Saturday, October 31, 2009

Congress ready to extend the real estate bubble; Homebuyers' tax credit

Congress apparently intends to extend the tax credit now in place for first time home buyers:
Senate leaders have reached a tentative deal to extend the first-time homebuyers' tax credit that was originally passed earlier this year as part of the stimulus bill, Republican and Democratic sources told CNN on Wednesday.

The credit would be extended through April and a new credit of $6,500.00 would be added for existing homeowners to buy new homes.

[The following analysis was written mainly with the Central Pennsylvania real estate market in mind.]

While this news may be welcomed by the real estate industry, it contains hidden consequences. The real estate bubble burst for a reason. Houses were overpriced, lenders were overextended and the economy could not sustain the false prosperity. We cannot get rich as a nation by trading the same real estate with each other at constantly increasing prices. The government can reinflate the bubble only for so long.

The only real cure is to allow prices to fall so that the real estate inventory can clear. There are deals to be made and there is money to be invested, but that will not happen if the government keeps propping up prices and turning what should be a buyers' market into a sellers' market. I have personally witnessed sellers that stuck to their unrealistic bubble inspired asking prices because the tax credit program was feeding new buyers to them. I have seen first time buyers feel pressured into paying too much for a home (or into buying a home with defects) because of the approaching expiration of the tax credit program.

Buyers who see the immediate cash benefit of the tax credit often fail to realize that this tax credit is reflected in the price of the house.

With foreclosures at an all time high, this is supposed to be a buyers' market. We are bombarded with advertisements explaining how we can obtain good deals now at rock bottom prices. But it appears, instead, that we are seeing the worst of both worlds. Foreclosures continue at a record pace while prices remain high and unrealistic.

The real effect of the home buyer tax credit program will be to bail out sellers that paid too much for their homes during the bubble, while creating a whole new group of victims (the buyers) that will need to be rescued when the new bubble collapses.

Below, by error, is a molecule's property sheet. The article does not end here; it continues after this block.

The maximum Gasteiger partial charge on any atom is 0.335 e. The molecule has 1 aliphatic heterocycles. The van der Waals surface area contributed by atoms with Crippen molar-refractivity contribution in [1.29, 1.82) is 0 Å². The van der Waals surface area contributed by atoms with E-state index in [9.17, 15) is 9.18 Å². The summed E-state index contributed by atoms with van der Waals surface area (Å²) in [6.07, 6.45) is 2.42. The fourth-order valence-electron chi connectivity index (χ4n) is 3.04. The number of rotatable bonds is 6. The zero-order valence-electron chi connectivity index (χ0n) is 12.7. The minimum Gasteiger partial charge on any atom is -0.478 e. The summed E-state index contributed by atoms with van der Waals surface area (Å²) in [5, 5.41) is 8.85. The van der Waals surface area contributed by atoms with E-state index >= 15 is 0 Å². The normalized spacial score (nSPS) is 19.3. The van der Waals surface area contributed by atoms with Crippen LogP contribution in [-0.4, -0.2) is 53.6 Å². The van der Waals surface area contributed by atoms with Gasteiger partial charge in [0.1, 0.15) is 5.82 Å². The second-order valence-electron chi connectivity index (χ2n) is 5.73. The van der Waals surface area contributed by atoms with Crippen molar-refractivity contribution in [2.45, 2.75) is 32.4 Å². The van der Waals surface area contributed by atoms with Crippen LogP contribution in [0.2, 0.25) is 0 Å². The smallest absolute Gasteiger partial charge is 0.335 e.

Thursday, October 29, 2009

Seller's Property Disclosure Statement; Pennsylvania's real estate disclosure requirements; seller's refusal to provide disclosure; 68 Pa.C.S.A. 7303;

From April 2005 comes this blogpost about an attorney-seller that refused to provide the required disclosure form until after a buyer presented a written offer:
The following caveat appears in a listing for an Easton (PA) property: "Sellers Disclosure will be disclosed when offers are presented. None online. Investor has not lived in property."

The language quoted above conflicts with 68 Pa.C.S.A. 7303, which requires delivery of the disclosure form to the buyer "prior to the signing of an agreement." The Realtor in that case "had an appointment to show this property on Saturday and requested the disclosure. I was told that the seller would not release the disclosure until he had an offer in hand: "'He is an attorney and he knows the law.'"

The blog post concludes as follows - "We passed on that showing."

While the statute does not say "prior to presentation of an offer," any offer would become a binding agreement upon acceptance by the seller. Following the seller's instructions in the above case could very well create a binding agreement before the buyer ever saw the disclosure form.

The point I am trying to make by quoting this blog post is not merely to point out the disclosure law requiring provision of the disclosure form prior to execution of an agreement, but to point out the proper response by a buyer to a situation like the one presented above. The Realtor's response was correct. She passed on the showing.

Don't bother with sellers that appear to be cutting corners in the disclosure process. Sellers that act secretive are acting that way for a reason. Rather than confront the seller with the statute and try to force a disclosure out of him prior to making an offer, move on to another property.